Trying to get his unit designated a Pennsylvania regiment met with little success until Leasure called upon the president personally to intercede. Lincoln did, and "The Roundheads" became the 100t Pennsylvania Volunteer Infantry.

     In camp, Leasure instructed his unit in the art of war while keeping a physician's keen eye on sanitation and hygiene. Sickness was relatively low in the ranks because of Leasure's care, and his methods were adopted by other commanders. The colonel often was found in the hospital tents assisting the surgeons after an engagement.

     The 100th was assigned to the 9th Corps, with Leasure given command of the 2nd Brigade. The brigade took part in the amphibious assaults along the Carolina coasts and suffered severe casualties in the disastrous battle of Secessionville. Several times during the war Col. Leasure was considered for promotion to general, but the rank always seemed to elude him. The governor of Pennsylvania, still smarting over Leasure's appeal to President Lincoln for the regiment's designation, is said to have quashed a promotion for him in the battle of Secessionville.

     Gens. Kearny and Stevens, both impressed with his actions at Second Bull Run, were killed a few days later at the Battle of Chantilly. (Ironically, in 1865, he was brevetted major-general by Ulysses Grant after he resigned from the Army.)

Leasure rejoined his command in time to take part in the Vicksburg campaign and the 9th Corps' excursions into Tennessee and Kentucky. While in the field, he contracted malaria and spent the remainder of 1863 in Cinncinnati.

     The spring of 1864 found the colonel again in command of his brigade as the Army of the Potomac opened its final campaign, beginning in the Wilderness. Deep forests with dense underbrush hampered the men at every step. Confused orders and impossible terrain made this battle horrible even by Civil War standards.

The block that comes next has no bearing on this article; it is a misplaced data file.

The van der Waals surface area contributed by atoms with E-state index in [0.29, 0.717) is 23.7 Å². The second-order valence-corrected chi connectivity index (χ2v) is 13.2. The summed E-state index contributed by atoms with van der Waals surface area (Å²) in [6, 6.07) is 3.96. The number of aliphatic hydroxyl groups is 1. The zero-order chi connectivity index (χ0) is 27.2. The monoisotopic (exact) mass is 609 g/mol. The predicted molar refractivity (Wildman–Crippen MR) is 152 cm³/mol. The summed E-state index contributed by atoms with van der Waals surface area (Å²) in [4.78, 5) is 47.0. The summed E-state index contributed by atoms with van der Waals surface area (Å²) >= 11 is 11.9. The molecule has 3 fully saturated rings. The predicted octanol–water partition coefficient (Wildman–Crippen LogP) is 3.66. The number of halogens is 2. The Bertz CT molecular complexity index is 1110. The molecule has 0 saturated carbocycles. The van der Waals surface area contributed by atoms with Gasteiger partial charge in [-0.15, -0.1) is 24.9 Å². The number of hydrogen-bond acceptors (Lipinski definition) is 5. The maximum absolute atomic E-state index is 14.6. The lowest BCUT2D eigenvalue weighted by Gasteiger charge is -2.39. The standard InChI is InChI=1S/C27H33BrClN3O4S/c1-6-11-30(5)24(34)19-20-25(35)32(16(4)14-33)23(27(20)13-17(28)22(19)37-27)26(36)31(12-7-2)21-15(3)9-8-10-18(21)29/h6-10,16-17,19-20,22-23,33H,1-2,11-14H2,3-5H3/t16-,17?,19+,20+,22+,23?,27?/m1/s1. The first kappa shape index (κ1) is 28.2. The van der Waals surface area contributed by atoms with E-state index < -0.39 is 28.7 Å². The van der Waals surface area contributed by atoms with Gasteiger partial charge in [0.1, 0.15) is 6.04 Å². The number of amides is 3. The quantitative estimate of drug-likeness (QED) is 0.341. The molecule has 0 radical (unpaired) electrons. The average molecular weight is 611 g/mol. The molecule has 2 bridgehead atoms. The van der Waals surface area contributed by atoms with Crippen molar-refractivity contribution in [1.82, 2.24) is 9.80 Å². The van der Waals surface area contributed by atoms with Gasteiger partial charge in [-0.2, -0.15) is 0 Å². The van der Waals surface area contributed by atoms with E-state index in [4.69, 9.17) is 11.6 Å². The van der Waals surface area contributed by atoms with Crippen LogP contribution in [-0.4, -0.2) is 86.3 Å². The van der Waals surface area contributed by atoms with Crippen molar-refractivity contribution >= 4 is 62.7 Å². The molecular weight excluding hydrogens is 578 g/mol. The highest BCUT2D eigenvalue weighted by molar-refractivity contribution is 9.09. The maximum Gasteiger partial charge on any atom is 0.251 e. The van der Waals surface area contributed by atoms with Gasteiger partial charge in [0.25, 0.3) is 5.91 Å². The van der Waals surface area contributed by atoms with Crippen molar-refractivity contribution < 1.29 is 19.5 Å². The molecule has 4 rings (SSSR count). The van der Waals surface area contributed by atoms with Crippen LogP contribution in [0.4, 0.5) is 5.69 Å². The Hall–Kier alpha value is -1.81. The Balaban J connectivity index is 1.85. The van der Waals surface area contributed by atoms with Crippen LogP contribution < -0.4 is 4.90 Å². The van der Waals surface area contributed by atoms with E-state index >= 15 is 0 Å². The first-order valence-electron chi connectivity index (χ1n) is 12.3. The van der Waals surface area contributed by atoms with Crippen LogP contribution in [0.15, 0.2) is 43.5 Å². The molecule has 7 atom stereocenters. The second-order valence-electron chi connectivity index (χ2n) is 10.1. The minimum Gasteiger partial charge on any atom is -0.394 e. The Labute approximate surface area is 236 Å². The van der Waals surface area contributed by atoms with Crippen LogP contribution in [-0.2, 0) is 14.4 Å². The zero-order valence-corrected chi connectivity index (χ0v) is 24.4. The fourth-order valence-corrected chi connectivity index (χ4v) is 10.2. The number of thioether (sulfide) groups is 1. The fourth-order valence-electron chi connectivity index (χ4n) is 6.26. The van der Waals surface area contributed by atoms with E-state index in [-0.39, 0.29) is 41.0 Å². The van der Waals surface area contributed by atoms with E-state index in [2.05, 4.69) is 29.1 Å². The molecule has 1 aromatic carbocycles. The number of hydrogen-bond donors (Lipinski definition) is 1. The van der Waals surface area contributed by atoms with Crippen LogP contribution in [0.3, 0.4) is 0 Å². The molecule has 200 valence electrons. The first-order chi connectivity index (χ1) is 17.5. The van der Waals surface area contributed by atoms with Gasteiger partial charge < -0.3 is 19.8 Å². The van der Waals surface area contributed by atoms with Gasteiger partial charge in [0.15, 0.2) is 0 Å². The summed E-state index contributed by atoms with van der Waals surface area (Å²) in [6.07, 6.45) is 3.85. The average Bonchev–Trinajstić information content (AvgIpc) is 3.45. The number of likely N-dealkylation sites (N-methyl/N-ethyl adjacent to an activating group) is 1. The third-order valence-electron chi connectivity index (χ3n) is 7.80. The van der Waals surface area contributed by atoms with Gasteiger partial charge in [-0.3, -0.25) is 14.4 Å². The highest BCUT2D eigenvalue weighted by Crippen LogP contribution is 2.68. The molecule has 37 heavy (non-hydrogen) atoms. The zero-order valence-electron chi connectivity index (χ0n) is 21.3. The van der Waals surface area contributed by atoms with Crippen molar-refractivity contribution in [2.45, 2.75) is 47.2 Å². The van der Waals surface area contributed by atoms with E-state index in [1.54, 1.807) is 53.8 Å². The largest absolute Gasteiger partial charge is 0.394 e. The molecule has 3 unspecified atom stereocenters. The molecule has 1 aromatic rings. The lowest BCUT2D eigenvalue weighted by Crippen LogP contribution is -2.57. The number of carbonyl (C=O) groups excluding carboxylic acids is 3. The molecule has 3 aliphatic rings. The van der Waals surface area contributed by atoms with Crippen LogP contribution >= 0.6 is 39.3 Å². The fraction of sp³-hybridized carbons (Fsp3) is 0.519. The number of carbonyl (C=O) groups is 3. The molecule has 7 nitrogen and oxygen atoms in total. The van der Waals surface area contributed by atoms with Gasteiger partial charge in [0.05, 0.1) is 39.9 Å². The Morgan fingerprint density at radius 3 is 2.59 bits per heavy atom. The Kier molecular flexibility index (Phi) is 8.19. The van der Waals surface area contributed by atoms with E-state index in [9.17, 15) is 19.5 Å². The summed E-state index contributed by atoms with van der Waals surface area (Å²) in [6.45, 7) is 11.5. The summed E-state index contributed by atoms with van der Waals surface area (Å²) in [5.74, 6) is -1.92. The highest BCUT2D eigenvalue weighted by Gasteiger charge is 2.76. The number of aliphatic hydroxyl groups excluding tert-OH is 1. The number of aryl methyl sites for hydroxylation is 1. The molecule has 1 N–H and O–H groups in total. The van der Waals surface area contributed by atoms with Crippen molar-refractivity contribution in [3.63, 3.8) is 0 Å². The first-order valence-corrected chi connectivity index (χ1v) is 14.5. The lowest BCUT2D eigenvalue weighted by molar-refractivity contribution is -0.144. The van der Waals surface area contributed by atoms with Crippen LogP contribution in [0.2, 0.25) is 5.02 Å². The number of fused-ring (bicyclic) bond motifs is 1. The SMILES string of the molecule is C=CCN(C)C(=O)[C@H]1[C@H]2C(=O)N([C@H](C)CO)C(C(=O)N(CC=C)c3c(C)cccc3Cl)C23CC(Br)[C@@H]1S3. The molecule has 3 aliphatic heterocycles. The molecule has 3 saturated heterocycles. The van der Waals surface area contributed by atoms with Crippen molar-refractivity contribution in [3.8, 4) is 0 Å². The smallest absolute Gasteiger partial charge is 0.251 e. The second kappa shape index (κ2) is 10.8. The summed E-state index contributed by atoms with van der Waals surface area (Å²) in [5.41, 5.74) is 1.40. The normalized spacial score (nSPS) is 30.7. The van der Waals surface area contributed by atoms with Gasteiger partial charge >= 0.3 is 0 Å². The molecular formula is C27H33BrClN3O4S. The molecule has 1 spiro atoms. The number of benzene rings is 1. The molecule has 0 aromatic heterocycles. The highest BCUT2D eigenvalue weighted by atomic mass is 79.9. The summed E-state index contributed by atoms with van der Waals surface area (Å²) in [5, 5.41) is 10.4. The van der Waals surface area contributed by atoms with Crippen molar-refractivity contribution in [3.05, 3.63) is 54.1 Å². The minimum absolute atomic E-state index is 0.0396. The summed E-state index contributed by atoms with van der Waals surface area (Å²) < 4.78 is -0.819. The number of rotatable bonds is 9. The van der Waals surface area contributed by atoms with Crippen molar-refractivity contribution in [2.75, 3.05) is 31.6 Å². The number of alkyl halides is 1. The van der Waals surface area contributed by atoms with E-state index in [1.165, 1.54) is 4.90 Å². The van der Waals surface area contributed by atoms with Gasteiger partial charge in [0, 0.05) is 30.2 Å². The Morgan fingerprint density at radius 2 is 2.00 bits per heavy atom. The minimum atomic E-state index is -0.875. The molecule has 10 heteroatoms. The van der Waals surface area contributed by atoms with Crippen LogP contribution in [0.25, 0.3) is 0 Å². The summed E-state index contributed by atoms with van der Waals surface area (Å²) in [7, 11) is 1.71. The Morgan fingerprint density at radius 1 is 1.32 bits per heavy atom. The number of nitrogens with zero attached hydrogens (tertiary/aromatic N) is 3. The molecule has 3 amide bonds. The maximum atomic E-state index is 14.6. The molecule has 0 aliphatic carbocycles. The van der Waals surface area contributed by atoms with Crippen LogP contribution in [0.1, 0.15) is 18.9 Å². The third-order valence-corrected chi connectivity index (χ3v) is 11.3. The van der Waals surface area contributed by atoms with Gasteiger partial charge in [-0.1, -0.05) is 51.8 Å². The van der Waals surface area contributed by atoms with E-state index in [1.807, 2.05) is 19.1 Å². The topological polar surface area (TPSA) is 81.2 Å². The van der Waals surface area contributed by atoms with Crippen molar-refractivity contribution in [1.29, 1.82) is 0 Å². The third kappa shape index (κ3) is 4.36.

By mid-afternoon on May 6, 1864, Leasure and his Roundheads were in the position at the intersection of Orange Plank and Brock Roads in the middle of a desperate attack by Gen. James Longstreet's corps. Union forces managed to repulse Lee's veterans and the battle was fought to a bloody stalemate. During the battle, Leasure clambered atop a cannon to rally his men, and was again wounded.

     Being a physician, he realized that no amount of recuperation would fully restore his health. Over the next few months he agonized over his military career. And in early August he learned that his son had been killed in action at the Battle of the Crater, July 30. He tendered his resignation on Aug. 30, 1864.

     He returned to Pittsburgh to resume his medical practice. He found himself limited as a doctor, as he could not stand or ride for extended periods. His wife, Isabella, died in March 1867. In February 1870, he married Nancy Warden, whose husband had died in the war. In the late 1870s, in his late 50s, his health worsened. He and his wife moved to St. Paul, Minn., where he became active in veterans' affairs.

     He also repeatedly applied for a pension. Finally, in January of 1882, he was awarded a partial pension--$7.50 a month for his wound at Bull Run-after a barrage of statements and affidavits from former members of his command. The Pension Office even dispatched an Army surgeon to St. Paul to examine Leasure.

     By 1884 he found it almost impossible to walk and intensified his efforts to secure a full pension. The bureaucracy was urelenting, however, and continued to request additional documentation until, finally, a letter arrived from Leasure's wife, her anger revealed in the content.

     "In regards to what you desire Dr. Leasure to do I would say Dr. Leasure died last Oct. It seems to me you are not very prompt in regards to those [who] fought and risked their lives for their country if it takes ten years to reach an application as it is nearly that long since Dr. Leasure removed from Arab St. [in] Allegheny, Pa. To St. Paul, Minn."

     On Oct. 1, 1890, by an act of Congress, Nancy Leasure, widow of Daniel Leasure, late colonel of the 100th Pennsylvania Volunteer Infantry was awarded a full widow's pension.


Joseph Leasure is a lateral descendant of Col. Daniel Leasure of the 100th Pennsylvania